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Am Nat. 2007 Oct;170(4):602-16. Epub 2007 Aug 9.

Species richness and evolutionary niche dynamics: a spatial pattern-oriented simulation experiment.

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Department of Ecology and Evolutionary Biology, University of Connecticut, Storrs, Connecticut 06269, USA.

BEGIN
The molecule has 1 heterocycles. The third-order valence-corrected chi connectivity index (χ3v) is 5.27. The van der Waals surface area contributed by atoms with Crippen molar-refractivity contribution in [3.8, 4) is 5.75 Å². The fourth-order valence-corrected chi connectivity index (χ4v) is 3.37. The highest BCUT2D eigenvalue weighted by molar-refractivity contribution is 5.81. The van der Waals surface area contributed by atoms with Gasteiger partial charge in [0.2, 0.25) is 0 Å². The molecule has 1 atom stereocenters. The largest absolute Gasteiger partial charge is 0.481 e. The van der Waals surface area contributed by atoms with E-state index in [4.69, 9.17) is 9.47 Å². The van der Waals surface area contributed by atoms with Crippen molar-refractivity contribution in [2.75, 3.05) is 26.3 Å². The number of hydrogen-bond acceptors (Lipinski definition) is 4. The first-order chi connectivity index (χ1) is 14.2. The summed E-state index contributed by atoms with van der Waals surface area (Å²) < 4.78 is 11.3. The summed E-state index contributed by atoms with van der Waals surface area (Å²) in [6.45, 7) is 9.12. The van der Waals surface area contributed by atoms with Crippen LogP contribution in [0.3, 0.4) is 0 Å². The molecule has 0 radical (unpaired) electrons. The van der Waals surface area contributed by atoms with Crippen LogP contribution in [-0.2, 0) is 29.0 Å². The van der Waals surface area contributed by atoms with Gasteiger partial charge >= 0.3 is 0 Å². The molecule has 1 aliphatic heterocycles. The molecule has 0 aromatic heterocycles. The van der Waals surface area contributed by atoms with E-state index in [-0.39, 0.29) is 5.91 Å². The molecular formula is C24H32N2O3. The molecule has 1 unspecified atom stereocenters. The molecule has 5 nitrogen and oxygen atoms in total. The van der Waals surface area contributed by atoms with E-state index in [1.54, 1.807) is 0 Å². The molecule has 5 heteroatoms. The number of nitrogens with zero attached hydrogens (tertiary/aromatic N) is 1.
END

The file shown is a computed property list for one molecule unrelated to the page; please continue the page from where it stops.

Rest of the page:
Evolutionary processes underlying spatial patterns in species richness remain largely unexplored, and correlative studies lack the theoretical basis to explain these patterns in evolutionary terms. In this study, we develop a spatially explicit simulation model to evaluate, under a pattern-oriented modeling approach, whether evolutionary niche dynamics (the balance between niche conservatism and niche evolution processes) can provide a parsimonious explanation for patterns in species richness. We model the size, shape, and location of species' geographical ranges in a multivariate heterogeneous environmental landscape by simulating an evolutionary process in which environmental fluctuations create geographic range fragmentation, which, in turn, regulates speciation and extinction. We applied the model to the South American domain, adjusting parameters to maximize the correspondence between observed and predicted patterns in richness of about 3,000 bird species. Predicted spatial patterns, which closely resemble observed ones (r2=0.795), proved sensitive to niche dynamics processes. Our simulations allow evaluation of the roles of both evolutionary and ecological processes in explaining spatial patterns in species richness, revealing the enormous potential of the link between ecology and historical biogeography under integrated theoretical and methodological frameworks.

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